Science & Tech

Some Paws For Celebration: World’s First Cloned Cat Turns 15 At Texas A&M

March 23, 2017

copy cat and duane kraemer
CC now lives with Duane and Shirley Kraemer.
By Keith Randall, Texas A&M University Marketing and Communications

CC, the first-ever cloned cat and perhaps the most well-known feline in the world, recently turned 15 years old and she appears to have most of her nine lives ahead of her, according to her owner and the man who helped clone her at Texas A&M University in 2002.

Duane Kraemer, senior professor in the Reproduction Sciences Lab at Texas A&M’s College of Veterinary Medicine & Biomedical Sciences, says CC – short for Copy Cat – made the record books in several categories.  She became the first cloned cat following 87 attempts 15 years ago, and she also became the first cloned cat to become a mother – she has three offspring that were born 11 years ago, all of them still alive and doing well.

“One of the big concerns that critics of cloning had was that cloned animals would suffer health problems and not live as long as non-cloned animals,” Kraemer explains.

“CC proved that theory was wrong.  She is in good health and her kittens all turned out to be healthy, normal cats.”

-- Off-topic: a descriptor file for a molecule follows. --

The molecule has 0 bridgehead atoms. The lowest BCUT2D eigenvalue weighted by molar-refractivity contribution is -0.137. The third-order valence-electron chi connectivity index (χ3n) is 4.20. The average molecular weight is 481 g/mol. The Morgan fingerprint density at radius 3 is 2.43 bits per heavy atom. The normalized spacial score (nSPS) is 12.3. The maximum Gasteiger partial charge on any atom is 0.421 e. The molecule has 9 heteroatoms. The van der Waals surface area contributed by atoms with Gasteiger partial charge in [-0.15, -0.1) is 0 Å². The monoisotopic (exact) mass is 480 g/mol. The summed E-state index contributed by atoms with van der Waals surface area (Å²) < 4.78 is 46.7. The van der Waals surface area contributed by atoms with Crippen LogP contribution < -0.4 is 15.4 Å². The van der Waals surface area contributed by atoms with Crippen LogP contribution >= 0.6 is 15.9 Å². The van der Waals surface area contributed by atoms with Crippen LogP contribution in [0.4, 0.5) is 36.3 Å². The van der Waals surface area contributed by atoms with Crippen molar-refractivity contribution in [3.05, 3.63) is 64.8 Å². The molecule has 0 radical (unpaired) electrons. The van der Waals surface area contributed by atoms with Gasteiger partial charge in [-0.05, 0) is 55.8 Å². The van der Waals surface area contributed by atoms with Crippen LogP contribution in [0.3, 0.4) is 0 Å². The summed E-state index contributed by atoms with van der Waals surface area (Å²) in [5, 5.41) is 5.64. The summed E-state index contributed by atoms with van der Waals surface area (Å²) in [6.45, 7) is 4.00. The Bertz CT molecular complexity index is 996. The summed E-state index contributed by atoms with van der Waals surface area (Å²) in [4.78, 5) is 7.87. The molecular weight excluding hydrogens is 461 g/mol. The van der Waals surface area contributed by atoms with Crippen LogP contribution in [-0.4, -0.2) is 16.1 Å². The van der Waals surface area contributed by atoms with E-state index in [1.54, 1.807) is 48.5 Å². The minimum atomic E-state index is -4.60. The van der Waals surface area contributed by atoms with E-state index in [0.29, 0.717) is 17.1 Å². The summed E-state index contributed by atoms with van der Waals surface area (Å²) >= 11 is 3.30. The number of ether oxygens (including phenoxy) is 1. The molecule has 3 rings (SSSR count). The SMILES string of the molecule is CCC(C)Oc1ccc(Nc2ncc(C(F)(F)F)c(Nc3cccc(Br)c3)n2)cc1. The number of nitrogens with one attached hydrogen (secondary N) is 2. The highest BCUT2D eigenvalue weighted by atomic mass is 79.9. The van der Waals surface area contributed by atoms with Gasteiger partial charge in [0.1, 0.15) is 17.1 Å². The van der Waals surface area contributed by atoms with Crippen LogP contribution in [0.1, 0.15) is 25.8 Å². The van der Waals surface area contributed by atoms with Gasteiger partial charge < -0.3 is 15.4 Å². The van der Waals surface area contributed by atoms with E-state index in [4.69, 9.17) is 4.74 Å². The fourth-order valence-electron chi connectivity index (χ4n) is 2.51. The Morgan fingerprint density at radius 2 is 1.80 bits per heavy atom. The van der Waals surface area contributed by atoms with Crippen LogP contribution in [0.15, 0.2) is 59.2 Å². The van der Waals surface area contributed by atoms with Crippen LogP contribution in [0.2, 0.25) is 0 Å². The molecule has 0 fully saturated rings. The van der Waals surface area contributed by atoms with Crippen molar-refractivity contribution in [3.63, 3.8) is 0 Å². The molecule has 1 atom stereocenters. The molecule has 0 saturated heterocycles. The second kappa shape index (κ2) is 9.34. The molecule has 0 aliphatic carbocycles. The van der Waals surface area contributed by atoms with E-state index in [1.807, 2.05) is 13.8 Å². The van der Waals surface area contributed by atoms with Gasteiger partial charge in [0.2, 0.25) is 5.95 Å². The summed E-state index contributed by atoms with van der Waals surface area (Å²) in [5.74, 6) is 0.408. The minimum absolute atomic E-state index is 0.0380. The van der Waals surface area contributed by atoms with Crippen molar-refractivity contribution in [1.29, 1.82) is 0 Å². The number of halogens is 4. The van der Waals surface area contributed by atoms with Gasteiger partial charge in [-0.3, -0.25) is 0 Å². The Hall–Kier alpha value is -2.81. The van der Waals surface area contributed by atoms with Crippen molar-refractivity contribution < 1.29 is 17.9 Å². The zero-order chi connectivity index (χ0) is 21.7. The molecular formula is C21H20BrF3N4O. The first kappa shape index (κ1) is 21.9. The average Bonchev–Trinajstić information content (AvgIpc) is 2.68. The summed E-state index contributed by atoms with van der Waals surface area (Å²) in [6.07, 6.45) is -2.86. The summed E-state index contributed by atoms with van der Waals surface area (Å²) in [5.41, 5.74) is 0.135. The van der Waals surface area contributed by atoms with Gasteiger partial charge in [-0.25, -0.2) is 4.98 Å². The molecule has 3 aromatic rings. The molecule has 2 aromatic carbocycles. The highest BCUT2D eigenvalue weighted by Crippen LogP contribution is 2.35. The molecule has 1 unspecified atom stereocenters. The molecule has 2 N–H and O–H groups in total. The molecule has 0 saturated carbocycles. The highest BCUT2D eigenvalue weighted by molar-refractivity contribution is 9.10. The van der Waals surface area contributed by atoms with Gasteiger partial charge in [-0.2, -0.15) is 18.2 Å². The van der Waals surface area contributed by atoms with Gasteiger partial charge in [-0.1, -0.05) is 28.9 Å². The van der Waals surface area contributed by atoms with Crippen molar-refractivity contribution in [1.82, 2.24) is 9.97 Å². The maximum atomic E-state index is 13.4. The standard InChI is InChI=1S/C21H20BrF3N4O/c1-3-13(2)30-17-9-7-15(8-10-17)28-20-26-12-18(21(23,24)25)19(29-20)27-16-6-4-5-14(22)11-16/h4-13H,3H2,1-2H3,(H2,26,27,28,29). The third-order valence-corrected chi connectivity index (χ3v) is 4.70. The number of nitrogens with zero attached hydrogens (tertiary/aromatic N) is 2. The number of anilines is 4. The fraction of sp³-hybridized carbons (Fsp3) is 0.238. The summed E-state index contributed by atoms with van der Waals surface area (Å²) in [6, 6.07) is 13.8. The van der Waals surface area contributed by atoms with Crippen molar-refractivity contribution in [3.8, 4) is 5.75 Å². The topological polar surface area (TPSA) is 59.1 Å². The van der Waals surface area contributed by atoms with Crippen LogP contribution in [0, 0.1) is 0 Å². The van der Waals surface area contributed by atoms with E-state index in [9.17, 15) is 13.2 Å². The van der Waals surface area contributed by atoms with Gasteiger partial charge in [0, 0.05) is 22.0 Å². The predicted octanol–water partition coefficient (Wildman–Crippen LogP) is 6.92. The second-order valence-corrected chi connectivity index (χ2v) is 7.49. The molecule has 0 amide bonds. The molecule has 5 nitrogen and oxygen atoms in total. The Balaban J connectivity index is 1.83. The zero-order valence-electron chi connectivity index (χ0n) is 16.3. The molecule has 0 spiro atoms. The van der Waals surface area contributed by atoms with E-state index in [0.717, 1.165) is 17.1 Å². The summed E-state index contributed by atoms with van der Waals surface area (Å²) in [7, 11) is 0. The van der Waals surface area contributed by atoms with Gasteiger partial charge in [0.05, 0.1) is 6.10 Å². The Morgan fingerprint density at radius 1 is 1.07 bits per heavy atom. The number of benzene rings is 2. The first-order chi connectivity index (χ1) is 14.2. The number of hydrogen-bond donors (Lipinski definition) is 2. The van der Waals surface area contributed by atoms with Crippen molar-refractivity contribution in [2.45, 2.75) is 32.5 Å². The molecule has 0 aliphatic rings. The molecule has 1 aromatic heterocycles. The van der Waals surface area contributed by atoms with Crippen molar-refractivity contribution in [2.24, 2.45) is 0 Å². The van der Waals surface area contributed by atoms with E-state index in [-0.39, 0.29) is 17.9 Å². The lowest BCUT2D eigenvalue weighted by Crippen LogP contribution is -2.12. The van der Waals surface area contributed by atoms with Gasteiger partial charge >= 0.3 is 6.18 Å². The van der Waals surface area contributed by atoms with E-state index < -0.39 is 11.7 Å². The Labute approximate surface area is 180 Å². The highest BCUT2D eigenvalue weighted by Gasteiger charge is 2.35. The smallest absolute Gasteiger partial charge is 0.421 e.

CC has lived with Kraemer and his wife Shirley, who adopted CC, for the past 15 years, along with Smokey, CC’s mate.

“She’s been a great cat and a great mother. CC has been a real joy for us the past 15 years,” adds Kraemer, an admitted cat lover.

Duane and Shirley Kraemer with CC (far left) and her three kittens in 2006.
Duane and Shirley Kraemer with CC (far left) and her three kittens in 2006.

It’s believed Texas A&M has cloned more animal species than any institution in the world.  Successful cloning of six species have included cats, horses, pigs, goats, cattle and deer.  Kraemer was involved in the cloning of the cat and deer.

Once a headline-making endeavor, animal cloning has slowed considerably in recent years.

Several private companies now own the rights to some key cloning technologies, plus the expense of cloning – it can often run into the hundreds of thousands of dollars – have limited cloning efforts.

“Pet cloning of dogs and cats is still being done in Canada, and some former Texas A&M students are actively doing this work,” Kraemer notes.

As for CC, Kraemer says she is content with her life in a two-story custom-built house made especially for her and her offspring, and she has mastered the art of cat naps.


Media contact: Duane Kraemer at (979) 676-0474 or or Megan Palsa, Executive Director of Communications, Media and Public Relations in the College of Veterinary Medicine & Biomedical Sciences at ( 979) 862-4216 or, or Keith Randall, News & Information Services, at (979) 845-4644
For more news about Texas A&M University, see


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